Armed with a new method for validating multiple-planet solar systems, scientists have identified a new batch of 715 previously unknown exoplanets. This raises the total of verified planets to 1,700.
The Kepler space telescope finds planets by recording how a star's brightness drops when a planet passes in front of it, as seen from Earth. This is called the transit method of planet discovery. The new discovery technique, called validation by multiplicity, involves identifying a pattern of several planets appearing in the same solar system. The planets move in circular orbits, as opposed to a group of stars, which would orbit each other chaotically. The method works because exoplanets orbit in a flat plane as do the planets of Earth’s solar system. [Gallery: A World of Kepler Planets]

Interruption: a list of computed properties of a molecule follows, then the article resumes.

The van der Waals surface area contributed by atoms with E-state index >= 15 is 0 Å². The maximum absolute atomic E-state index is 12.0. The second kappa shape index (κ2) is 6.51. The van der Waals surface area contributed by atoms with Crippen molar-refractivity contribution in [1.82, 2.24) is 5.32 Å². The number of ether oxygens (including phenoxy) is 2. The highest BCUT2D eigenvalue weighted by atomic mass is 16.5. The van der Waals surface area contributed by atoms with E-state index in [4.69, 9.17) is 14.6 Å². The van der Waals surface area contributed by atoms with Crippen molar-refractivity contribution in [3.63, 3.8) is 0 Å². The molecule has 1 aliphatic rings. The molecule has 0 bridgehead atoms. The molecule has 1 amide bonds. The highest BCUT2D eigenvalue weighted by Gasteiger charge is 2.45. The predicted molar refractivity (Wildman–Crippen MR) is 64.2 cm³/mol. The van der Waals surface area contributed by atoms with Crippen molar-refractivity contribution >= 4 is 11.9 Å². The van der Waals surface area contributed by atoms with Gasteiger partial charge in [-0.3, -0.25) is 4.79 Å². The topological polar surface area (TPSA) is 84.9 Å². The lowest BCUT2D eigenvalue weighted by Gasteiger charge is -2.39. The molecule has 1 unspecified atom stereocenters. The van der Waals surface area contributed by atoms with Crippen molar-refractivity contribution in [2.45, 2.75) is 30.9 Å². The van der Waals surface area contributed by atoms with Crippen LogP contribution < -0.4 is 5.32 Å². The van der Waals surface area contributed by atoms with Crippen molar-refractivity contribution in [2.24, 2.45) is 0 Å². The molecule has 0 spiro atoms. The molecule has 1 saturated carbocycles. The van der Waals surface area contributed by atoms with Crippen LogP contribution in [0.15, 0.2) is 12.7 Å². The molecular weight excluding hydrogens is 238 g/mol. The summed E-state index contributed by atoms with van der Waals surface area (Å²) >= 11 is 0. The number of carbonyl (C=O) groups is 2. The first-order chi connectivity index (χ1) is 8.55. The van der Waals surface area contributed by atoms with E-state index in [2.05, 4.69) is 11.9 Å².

The group of 715 newly discovered exoplanets orbit 305 stars. The bulk of the discoveries are planets between the size of Earth and Neptune.
Earth's solar system lies between two major spiral arms of the Milky Way. Kepler's planet search is conducted in a narrow wedge-shaped volume of space that stretches out ahead of Earth's solar system as it orbits the galaxy. Stars in the search volume are therefore at about the same distance from the center of the galaxy as we are.